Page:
With reference to FIG. 2, the flow stop valve 20, according to the first embodiment of the disclosure, comprises a tubular housing 22 within which there is disposed a hollow tubular section 24. The housing 22 comprises a box 38 at a first end of the housing and a pin 40 at a second end of the housing. (NB, the first end of a component will hereafter refer to the rightmost end as shown in FIGS. 2-4 and accordingly the second end will refer to the leftmost end.) The box 38 and pin 40 allow engagement of the flow stop valve 20 with adjacent sections of a tubular and may comprise conventional box and pin threaded connections, respectively. Although the terms “box” and “pin” are used, any connection to a tubular could be used, for example a socket and plug arrangement. Alternatively, the flow stop valve 20 could be unitary with the tubular 6.

A sleeve 26 is slidably disposed within the housing 22 about a first end of the hollow tubular section 24, such that the sleeve 26 may slide along the hollow tubular section 24 at its first end, and the Sleeve 26 may also slide within the housing 22. A flange 28 is provided at a second end of the hollow tubular section 24 and a first abutment shoulder 30 is provided within the housing 22 between the first and second ends of the hollow tubular section 24 such that the hollow tubular section 24 is slidably engaged within the innermost portion of the first abutment shoulder 30 and the motion of the hollow tubular section 24 in a first direction towards the first end of the housing is limited by the abutment of the flange 28 against the first abutment shoulder 30. (NB, the first direction is hereafter a direction towards the rightmost end shown in FIGS. 2-4 and accordingly the second direction is towards the leftmost end.) A second abutment shoulder 32 is provided within the housing 22 and is placed opposite the first abutment shoulder 30, so that the flange 28 is between the first and second abutment shoulders 30, 32. Furthermore, a variable width spacer element 34 may be placed between the second abutment shoulder 32 and the flange 28 and motion of the hollow tubular section 24 in a second direction towards the second end of the housing may be limited by the abutment of the flange 28 against the spacer element 34 and the abutment of the spacer element 34 against the second abutment shoulder 32. The flange 28 and spacer element 34 may both have central openings so that the flow of fluid is permitted from the centre of the hollow tubular section 24 to the second end of the flow stop valve 20.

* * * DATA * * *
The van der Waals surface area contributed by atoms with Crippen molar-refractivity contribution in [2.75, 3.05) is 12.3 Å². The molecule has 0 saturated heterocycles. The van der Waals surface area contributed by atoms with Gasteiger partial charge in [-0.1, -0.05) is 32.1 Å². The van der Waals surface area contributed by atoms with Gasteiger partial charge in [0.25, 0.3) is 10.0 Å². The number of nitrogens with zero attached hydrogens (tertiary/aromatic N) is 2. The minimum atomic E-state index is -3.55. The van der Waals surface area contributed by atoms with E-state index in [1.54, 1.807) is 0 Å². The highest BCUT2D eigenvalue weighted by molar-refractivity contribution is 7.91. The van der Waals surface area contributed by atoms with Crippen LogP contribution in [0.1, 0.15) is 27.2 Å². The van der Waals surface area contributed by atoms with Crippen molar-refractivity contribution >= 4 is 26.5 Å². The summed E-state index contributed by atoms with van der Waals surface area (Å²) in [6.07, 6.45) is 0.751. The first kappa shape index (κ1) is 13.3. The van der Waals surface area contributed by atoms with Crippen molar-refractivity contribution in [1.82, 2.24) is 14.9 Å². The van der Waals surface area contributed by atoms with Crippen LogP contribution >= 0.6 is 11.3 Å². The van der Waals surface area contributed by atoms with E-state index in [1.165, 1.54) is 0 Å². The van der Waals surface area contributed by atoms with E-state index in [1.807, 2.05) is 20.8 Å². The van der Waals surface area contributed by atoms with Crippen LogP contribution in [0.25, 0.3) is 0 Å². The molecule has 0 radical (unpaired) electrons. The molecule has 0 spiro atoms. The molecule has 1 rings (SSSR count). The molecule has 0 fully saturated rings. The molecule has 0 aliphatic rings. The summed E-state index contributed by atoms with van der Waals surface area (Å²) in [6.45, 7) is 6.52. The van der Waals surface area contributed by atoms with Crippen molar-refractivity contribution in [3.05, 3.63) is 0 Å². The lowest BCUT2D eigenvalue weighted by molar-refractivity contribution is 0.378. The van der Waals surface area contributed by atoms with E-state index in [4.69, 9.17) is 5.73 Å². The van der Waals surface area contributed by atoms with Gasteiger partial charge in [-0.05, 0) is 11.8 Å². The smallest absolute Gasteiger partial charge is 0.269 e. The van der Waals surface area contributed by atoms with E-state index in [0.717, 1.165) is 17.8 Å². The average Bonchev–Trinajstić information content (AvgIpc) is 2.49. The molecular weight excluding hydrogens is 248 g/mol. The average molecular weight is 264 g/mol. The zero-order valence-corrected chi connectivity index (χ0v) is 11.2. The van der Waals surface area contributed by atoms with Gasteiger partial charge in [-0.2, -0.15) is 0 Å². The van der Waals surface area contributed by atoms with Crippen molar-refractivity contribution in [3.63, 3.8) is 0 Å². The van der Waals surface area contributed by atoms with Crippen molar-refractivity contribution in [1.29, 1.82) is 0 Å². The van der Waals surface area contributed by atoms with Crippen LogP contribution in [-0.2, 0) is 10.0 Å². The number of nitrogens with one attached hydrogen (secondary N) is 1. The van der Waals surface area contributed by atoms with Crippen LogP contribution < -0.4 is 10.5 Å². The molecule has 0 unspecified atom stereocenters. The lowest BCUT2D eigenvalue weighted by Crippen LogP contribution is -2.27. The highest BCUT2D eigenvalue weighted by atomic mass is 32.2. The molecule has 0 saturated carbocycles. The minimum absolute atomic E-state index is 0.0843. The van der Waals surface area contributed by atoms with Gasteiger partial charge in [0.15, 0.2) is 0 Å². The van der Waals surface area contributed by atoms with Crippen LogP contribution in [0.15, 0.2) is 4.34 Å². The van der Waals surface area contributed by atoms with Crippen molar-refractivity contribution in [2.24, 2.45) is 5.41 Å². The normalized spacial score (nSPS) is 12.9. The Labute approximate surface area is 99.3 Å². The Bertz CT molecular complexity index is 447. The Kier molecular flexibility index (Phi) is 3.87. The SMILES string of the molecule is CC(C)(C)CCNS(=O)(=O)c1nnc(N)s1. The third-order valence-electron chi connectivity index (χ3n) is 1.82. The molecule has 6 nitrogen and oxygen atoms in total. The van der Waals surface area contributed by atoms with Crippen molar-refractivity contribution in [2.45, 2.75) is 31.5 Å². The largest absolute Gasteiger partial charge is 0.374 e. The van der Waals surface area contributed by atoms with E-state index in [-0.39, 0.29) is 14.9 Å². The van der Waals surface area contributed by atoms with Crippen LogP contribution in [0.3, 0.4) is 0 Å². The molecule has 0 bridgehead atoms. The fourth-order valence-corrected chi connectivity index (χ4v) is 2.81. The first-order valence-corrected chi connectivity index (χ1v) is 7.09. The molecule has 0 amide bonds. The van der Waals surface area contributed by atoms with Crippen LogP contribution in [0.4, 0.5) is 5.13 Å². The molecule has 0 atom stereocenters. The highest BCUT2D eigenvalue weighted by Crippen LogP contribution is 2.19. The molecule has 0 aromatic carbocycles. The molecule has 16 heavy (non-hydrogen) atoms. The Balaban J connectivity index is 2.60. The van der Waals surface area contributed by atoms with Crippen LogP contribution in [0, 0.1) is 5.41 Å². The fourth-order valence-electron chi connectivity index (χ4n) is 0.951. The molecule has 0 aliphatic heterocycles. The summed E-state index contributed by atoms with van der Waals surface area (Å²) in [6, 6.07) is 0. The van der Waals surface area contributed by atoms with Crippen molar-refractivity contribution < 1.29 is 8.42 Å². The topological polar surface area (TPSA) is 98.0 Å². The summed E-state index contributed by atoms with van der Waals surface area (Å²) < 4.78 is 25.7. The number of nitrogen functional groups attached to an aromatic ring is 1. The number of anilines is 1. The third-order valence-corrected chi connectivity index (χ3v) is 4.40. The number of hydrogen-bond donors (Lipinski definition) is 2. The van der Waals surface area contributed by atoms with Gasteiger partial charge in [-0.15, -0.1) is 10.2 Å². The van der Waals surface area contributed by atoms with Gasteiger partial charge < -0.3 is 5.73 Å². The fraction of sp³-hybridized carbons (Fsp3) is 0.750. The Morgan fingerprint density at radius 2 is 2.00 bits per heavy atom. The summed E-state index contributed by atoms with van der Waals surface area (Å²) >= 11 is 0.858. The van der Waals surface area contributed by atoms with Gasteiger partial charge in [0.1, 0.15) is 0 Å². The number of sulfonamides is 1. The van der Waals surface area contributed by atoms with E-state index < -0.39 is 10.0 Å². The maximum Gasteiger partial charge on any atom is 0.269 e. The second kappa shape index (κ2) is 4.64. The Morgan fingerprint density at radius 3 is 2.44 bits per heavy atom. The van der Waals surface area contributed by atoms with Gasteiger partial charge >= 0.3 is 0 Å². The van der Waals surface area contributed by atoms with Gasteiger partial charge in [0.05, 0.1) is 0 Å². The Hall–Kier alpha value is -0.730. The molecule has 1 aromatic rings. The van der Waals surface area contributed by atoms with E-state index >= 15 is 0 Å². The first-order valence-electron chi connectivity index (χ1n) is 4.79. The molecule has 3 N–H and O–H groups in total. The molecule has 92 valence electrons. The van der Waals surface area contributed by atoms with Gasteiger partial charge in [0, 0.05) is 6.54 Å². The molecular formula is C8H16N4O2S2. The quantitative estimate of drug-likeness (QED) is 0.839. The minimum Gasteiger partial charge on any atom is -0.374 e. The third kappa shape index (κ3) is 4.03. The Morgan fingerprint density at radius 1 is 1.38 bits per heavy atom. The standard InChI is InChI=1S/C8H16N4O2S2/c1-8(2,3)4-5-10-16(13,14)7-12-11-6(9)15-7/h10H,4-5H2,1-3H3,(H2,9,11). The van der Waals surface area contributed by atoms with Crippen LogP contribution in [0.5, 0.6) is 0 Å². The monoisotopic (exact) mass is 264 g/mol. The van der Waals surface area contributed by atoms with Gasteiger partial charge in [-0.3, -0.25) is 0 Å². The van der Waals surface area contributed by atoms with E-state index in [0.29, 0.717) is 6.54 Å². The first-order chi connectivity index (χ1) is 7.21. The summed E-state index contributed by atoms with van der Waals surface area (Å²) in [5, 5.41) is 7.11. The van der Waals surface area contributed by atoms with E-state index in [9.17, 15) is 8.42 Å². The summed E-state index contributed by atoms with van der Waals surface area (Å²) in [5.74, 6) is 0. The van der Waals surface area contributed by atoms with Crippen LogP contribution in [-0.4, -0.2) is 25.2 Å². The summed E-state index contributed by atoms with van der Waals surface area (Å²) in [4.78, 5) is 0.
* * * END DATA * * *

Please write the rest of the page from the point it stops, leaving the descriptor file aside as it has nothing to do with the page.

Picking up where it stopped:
The flow stop valve 20, according to the first embodiment of the disclosure, may also be provided with a spring 36, which is located between the first abutment shoulder 30 and the sleeve 26. The illustrated spring 36 may resist motion of the sleeve 26 in the second direction.

With reference to FIGS. 3 a and 3 b, the hollow tubular section 24, according to the first embodiment of the disclosure, further comprises a cone shaped piston head 44 disposed at the first end of the hollow tubular section 24. The piston head 44 may be provided with a third abutment shoulder 42, which abuts a first end of the sleeve 26 thereby limiting motion of the sleeve 26 relative to the hollow tubular section 24 in the first direction. The piston head 44 may be any desired shape. For example, it may be cone shaped as in the illustrated embodiment. The hollow tubular section 24 may further comprise one or more ports 46, which may be provided in a side-wall of the hollow tubular section 24 at the first end of the hollow tubular section 24. The ports 46 may permit flow from the first end of the flow stop valve 20 into the centre of the hollow tubular section 24, through the openings in the flange 28 and spacer element 34 and subsequently to the second end of the flow stop valve 20. However, when the sleeve 26 abuts the third abutment shoulder 42 of the piston head 44, the sleeve 26 may block the ports 46 and hence prevents flow from the first end of the flow stop valve 20 to the centre of the hollow tubular section 24.